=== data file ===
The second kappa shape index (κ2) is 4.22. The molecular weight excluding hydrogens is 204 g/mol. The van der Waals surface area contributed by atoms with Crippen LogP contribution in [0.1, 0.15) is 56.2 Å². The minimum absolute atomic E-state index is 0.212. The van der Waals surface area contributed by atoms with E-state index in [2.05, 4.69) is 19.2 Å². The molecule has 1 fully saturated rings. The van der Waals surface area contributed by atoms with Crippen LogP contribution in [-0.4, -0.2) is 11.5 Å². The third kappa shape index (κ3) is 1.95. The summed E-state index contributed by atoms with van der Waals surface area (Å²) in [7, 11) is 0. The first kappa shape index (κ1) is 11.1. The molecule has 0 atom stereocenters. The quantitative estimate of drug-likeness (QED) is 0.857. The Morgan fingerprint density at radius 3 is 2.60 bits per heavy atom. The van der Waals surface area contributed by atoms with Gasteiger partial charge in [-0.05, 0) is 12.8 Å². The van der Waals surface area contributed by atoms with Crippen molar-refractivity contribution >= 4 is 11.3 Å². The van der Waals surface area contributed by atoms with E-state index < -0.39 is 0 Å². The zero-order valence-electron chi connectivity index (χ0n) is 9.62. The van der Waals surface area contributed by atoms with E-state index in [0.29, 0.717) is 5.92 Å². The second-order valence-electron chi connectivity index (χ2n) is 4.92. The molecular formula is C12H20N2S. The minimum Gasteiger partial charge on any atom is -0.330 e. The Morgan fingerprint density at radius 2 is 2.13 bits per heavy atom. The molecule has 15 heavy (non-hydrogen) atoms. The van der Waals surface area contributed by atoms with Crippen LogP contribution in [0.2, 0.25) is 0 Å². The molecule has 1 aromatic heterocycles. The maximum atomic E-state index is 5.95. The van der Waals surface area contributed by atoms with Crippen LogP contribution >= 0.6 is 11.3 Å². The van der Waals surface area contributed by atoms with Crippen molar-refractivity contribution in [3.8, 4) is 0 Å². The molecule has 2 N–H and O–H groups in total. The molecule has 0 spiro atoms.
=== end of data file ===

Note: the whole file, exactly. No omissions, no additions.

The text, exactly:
The second kappa shape index (κ2) is 4.22. The molecular weight excluding hydrogens is 204 g/mol. The van der Waals surface area contributed by atoms with Crippen LogP contribution in [0.1, 0.15) is 56.2 Å². The minimum absolute atomic E-state index is 0.212. The van der Waals surface area contributed by atoms with E-state index in [2.05, 4.69) is 19.2 Å². The molecule has 1 fully saturated rings. The van der Waals surface area contributed by atoms with Crippen LogP contribution in [-0.4, -0.2) is 11.5 Å². The third kappa shape index (κ3) is 1.95. The summed E-state index contributed by atoms with van der Waals surface area (Å²) in [7, 11) is 0. The first kappa shape index (κ1) is 11.1. The molecule has 0 atom stereocenters. The quantitative estimate of drug-likeness (QED) is 0.857. The Morgan fingerprint density at radius 3 is 2.60 bits per heavy atom. The van der Waals surface area contributed by atoms with Gasteiger partial charge in [-0.05, 0) is 12.8 Å². The van der Waals surface area contributed by atoms with Crippen molar-refractivity contribution >= 4 is 11.3 Å². The van der Waals surface area contributed by atoms with E-state index < -0.39 is 0 Å². The zero-order valence-electron chi connectivity index (χ0n) is 9.62. The van der Waals surface area contributed by atoms with E-state index in [0.29, 0.717) is 5.92 Å². The second-order valence-electron chi connectivity index (χ2n) is 4.92. The molecular formula is C12H20N2S. The minimum Gasteiger partial charge on any atom is -0.330 e. The Morgan fingerprint density at radius 2 is 2.13 bits per heavy atom. The molecule has 15 heavy (non-hydrogen) atoms. The van der Waals surface area contributed by atoms with Crippen LogP contribution in [0.2, 0.25) is 0 Å². The molecule has 1 aromatic heterocycles. The maximum atomic E-state index is 5.95. The van der Waals surface area contributed by atoms with Crippen LogP contribution >= 0.6 is 11.3 Å². The van der Waals surface area contributed by atoms with Crippen molar-refractivity contribution in [3.8, 4) is 0 Å². The molecule has 2 N–H and O–H groups in total. The molecule has 0 spiro atoms.